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Re: [css3-background] box-shadow syntax

From: Brad Kemper <brkemper.comcast@gmail.com>
Date: Tue, 19 Aug 2008 07:54:33 -0700
Cc: www-style@w3.org
Message-Id: <EA37C055-5314-47CB-AEA9-29ACB8223AED@gmail.com>
To: fantasai <fantasai.lists@inkedblade.net>


On Aug 19, 2008, at 7:25 AM, fantasai wrote:

> fantasai wrote:
>> http://dev.w3.org/csswg/css3-background/#the-box-shadow
>> # The ‘inset’ keyword, if present, changes the drop shadow from an  
>> outer
>> # shadow (one that shadows the box onto the canvas, as if it were  
>> lifted
>> # above the canvas) to an inner shadow (one that shadows the canvas  
>> onto
>> # the box, as if the box were cut out of the canvas and its  
>> contents drawn
>> # on a surface behind).
>> Brad Kemper wrote:
>>> That's pretty good. I have some thoughts on clarifying the spread  
>>> part too, but I will confine myself to the inner shadow for now.
>>> I would prefer two values ("inner" and "outer") instead of one  
>>> ("inset"), so that it is easier to switch back and forth. It might  
>>> be something an author might want to turn on or off via  
>>> JavaScript, or via ":hover" (or in case there was a general rule  
>>> to inherit the inner shadow value, and a more specific one to make  
>>> it outer shadow). It seems like that would be much easier if the  
>>> value could be explicitly set to outer. It could still be an  
>>> optional value, defaulting to "outer".
>
> Would swapping keywords really be easier than adding/removing a  
> keyword?

Actually, from ease-of-use, maybe I am wrong, if you have to specify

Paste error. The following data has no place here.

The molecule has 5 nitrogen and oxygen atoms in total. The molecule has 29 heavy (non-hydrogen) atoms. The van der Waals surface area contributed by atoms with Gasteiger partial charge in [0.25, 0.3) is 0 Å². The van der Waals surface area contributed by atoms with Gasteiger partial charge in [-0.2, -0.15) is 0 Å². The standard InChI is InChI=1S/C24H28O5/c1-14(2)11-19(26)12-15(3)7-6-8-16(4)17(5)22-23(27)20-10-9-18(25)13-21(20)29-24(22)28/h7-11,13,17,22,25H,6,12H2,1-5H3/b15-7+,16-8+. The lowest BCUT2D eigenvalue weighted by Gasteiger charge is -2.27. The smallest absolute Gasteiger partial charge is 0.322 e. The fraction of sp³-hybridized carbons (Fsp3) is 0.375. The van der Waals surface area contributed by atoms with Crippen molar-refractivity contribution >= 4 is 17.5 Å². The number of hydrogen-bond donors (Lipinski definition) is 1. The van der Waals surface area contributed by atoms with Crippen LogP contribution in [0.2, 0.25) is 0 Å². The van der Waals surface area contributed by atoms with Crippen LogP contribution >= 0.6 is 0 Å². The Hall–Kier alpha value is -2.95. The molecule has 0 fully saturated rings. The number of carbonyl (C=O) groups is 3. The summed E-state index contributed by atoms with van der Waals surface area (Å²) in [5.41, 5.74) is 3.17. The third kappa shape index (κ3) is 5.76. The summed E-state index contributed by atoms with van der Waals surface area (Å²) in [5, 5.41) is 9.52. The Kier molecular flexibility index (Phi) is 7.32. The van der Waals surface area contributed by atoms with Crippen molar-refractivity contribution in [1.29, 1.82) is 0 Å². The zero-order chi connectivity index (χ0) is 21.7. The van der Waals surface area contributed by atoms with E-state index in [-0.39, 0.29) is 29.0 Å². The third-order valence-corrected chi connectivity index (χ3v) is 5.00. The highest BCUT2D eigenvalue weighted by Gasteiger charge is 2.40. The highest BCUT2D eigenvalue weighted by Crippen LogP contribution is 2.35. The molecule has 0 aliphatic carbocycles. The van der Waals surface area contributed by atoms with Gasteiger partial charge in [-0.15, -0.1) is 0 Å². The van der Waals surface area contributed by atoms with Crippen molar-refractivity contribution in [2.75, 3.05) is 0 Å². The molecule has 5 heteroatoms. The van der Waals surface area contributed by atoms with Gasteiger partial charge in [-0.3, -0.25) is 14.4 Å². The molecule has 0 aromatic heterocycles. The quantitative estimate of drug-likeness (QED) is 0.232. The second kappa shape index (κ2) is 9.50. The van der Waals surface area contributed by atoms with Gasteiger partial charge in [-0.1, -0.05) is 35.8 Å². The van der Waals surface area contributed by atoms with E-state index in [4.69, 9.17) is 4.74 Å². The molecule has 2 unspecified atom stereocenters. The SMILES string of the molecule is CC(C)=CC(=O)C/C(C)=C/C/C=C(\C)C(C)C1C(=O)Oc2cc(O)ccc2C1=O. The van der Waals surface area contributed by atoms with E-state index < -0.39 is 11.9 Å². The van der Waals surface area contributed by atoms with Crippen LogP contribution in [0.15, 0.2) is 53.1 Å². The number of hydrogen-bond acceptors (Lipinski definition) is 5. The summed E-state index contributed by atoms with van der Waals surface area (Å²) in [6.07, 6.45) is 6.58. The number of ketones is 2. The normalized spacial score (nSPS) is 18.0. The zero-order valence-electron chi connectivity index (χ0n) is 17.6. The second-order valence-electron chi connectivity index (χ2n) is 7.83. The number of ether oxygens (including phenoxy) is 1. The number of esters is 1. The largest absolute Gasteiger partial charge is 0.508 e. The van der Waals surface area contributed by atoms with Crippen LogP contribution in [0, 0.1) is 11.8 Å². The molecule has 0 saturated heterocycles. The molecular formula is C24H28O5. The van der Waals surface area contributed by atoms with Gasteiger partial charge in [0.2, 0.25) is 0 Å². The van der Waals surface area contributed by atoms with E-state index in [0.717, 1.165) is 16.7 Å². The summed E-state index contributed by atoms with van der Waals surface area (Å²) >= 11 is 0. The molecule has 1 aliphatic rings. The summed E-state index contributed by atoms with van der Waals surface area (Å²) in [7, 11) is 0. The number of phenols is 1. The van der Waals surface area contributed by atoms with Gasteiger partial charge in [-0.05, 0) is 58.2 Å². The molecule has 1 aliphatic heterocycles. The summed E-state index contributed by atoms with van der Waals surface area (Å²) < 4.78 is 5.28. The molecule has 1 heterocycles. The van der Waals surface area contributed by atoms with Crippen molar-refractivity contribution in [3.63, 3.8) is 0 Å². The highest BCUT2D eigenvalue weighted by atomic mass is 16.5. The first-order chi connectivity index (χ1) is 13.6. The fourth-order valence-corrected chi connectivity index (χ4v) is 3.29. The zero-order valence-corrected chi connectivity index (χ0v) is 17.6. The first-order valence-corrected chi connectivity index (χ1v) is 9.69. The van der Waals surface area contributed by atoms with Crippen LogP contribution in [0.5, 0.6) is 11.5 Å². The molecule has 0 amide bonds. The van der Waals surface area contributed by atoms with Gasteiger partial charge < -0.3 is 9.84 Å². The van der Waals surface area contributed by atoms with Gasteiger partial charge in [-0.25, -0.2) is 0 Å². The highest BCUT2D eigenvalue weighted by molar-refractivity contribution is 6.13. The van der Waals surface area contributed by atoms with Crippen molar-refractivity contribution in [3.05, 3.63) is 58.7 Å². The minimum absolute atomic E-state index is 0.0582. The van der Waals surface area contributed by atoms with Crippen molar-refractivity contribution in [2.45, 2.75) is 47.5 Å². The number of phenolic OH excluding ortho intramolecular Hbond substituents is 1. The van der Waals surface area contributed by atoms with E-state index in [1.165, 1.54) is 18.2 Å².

the entire thing to make any changes. I was actually imaging that  
authors might have access to the individual sub-values, like "box- 
shadow-color" or "box-shadow-blur-radius". That goes beyond what is in  
this draft though. If we did have that, then you could do this sort of  
thing:

JavaScript:
myElement.style.boxShadowCast = "inner"

CSS:
#myElement { box-shadow:  0.2em 0.2em #CCC outer }
#myElement:hover { box-shadow-cast: inner }

But that requires this to be more of a compound property (in the same  
manner as "background"). But even without that, I consider "inner" and  
"outer" to be more common and understandable words to describe these 2  
types of drop shadows than "inset". So really, if compounded sub- 
properties were off the table, then I would just prefer to see "inner"  
instead of "inset".


> Also I'm wondering if people want to do combinations of inner and  
> outer
> shadows, maybe they should be separate properties so they can be set
> independently? E.g. you might want to add an outer drop-shadow  
> on :hover
> without affecting any already-set inner shadows.

We've discussed that before here. From a logical perspective, based on  
experience with real objects in the physical universe, an object can't  
really be hovering above a surface if it is in fact a hole cut in that  
surface. The only reason to have both at the same time is to create an  
effect that is not really a drop shadow, such as a highlight.

> The syntax I've drafted
> allows you to have both at the same time, but you have to set them
> together.

What does that look like in this syntax? Or do you mean you would add  
another keyword to add as well for "outer"?

>
>
> ~fantasai
Received on Tuesday, 19 August 2008 14:55:14 GMT

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